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"Twice Daily Maid Service"?  
User currently offlineLincoln From United States of America, joined Nov 2004, 3887 posts, RR: 8
Posted (4 years 6 months 2 days 3 hours ago) and read 3069 times:

I was just confirming all of the details for my upcoming trip to NYC and noticed that one of the hotels I'm booked at is touting "Twice Daily Maid Service" as a room amenity.

What's the point of the second visit and when does it come? I just barely understand why daily maid service is de rigueur at [American?] hotels -- so I'm having a hard time figuring out how you can trash a room so badly in the span of less than 24 hours to make not one but two visits from housekeeping worthwhile.

Clearly, I'm missing something.

I'm also confused about how the tipping shakes out: Generally I tip housekeeping daily...if the service is twice daily, does that then make the proper tip twice daily? (Or to put it another way, are you tipping based on the number of days in the room or based on the number of times the room is serviced?)

Lincoln

[Edited 2010-01-23 11:47:49 by lincoln]


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17 replies: All unread, jump to last
 
User currently offlineSOBHI51 From Saudi Arabia, joined Jun 2003, 3416 posts, RR: 17
Reply 1, posted (4 years 6 months 2 days 2 hours ago) and read 3037 times:
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The second service is mainly a bed turn-down, refreshing your towels if needed and the chocolate on the pillow. In case of two daily maid service i usually tip the night before my departure for night service and the day i check out for morning service


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User currently offlineAeri28 From United States of America, joined Dec 2000, 705 posts, RR: 0
Reply 2, posted (4 years 6 months 2 days 1 hour ago) and read 2982 times:

If you don't need it, you don't have to use it. You usually have the option of declining a maid service visit if you wish. Simply place that handy door sign on the door handle...

same thing as those guys who approach you to carry your bags to your room. Big guy like you probably doesn't need it, but 'somebody' would utilize his services. It's all about options and choices. We don't have to choose each one or any at all if we don't want to.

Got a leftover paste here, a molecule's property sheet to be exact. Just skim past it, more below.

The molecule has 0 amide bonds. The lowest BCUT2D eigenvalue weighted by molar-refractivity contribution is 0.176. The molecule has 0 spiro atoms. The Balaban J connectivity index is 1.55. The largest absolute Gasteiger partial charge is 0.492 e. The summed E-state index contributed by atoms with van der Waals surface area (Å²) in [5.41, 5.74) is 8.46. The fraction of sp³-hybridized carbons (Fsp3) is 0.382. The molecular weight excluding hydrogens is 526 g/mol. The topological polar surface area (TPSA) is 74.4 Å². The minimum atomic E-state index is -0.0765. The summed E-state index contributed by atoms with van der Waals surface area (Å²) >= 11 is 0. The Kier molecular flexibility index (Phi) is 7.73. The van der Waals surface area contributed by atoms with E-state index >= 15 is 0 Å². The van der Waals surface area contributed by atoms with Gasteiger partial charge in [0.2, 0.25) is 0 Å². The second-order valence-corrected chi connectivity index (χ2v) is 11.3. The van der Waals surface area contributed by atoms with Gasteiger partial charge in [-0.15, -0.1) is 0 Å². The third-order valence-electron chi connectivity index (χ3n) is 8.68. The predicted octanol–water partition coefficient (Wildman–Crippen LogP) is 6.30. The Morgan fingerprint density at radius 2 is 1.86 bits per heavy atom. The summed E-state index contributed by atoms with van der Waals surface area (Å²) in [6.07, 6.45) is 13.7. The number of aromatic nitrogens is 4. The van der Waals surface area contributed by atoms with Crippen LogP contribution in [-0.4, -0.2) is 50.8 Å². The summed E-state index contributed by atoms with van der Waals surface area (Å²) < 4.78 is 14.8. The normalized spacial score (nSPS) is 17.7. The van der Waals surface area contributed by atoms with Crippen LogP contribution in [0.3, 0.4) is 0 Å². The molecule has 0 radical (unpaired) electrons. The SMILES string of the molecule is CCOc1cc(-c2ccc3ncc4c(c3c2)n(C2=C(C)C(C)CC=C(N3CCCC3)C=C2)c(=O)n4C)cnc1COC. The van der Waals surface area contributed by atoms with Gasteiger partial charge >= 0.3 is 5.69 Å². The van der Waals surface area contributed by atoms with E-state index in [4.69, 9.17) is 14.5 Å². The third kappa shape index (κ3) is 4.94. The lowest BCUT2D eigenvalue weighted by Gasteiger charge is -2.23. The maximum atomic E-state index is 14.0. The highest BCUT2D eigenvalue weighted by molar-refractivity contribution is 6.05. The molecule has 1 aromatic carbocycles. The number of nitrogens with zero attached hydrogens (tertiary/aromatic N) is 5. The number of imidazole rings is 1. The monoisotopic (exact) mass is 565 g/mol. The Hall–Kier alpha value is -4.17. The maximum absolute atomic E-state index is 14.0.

User currently offlineLincoln From United States of America, joined Nov 2004, 3887 posts, RR: 8
Reply 3, posted (4 years 6 months 2 days ago) and read 2950 times:



Quoting SOBHI51 (Reply 1):
The second service is mainly a bed turn-down, refreshing your towels if needed and the chocolate on the pillow.

Mmmm... chocolate.  Wink Thanks for the explanation.

Quoting Aeri28 (Reply 2):
If you don't need it, you don't have to use it.

The problem is I'm going up a category from my usual level of accomodation: I honestly didn't know if it was something I needed or not (and the reasons for providing the service) -- much like someone from the US may be confused upon their first encounter with a bidet.

Just like bell service: I don't go out of my way to use it, but if the bellman gets to my bags before I notice I won't complain (In fact, at my last stay at the Hilton-San Francisco Financial District, not only did he get my bags to the elevator before I noticed, when my keycards didn't work saved me a trip back down 23 floors...and was fast [needless to say the tip went way up])

Lincoln



CO Is My Airline of Choice || Baggage Claim is an airline's last chance to disappoint a customer || Next flts in profile
User currently offlineUAL747 From , joined Dec 1969, posts, RR:
Reply 4, posted (4 years 6 months 2 days ago) and read 2924 times:

Twice daily maid service is industry standard in the US, and US hotel chains.

HOWEVER, the sucky thing about it is, the maids aren't allowed to touch or move any of your items. So if you have clothes laying on your unmade bed, they won't move them and make it. (Most likely stemming from a lawsuit where some woman laid out her white Gucci pants-suit and the maid moved it and got it dirty).

In the morning: Make the beds, changes the linens, towels, toiletries, refresh the bar, pick up service items.

In the Evening: Pick up service items, refresh towels, toiletries, bar (if needed), turn down the beds.

There are other services they will do as well such as pick up your laundry/dry cleaning.

I think the morning is more of a heavy turn than at night because most people are out of their rooms during the day. Unless you are like me and went out the night before and are asleep with the shades drawn the entire day. At which point, that sign becomes VERY handy.

What hotel chain are you staying with that touts giving you "two maid services" as part of a premium room? If it's a premium room, it should be on the executive level with an executive floor/floors concierge and additional services. (IMO).

UAL


User currently offlineLincoln From United States of America, joined Nov 2004, 3887 posts, RR: 8
Reply 5, posted (4 years 6 months 2 days ago) and read 2912 times:

Quoting UAL747 (Reply 4):
Twice daily maid service is industry standard in the US, and US hotel chains.

Bu...huh? I pull 60 nights +/- a year at a variety of Hilton-affiliated chains (Hampton Inn, Hilton Garden Inn, Embassy Suites, DoubleTree, Homewood Suites, Hilton) plus a few nights unaffiliated hotels when unavoidable. I can honestly say I've never encountered twice-daily maid service [granted Hampton and HGI are both limited/focused service].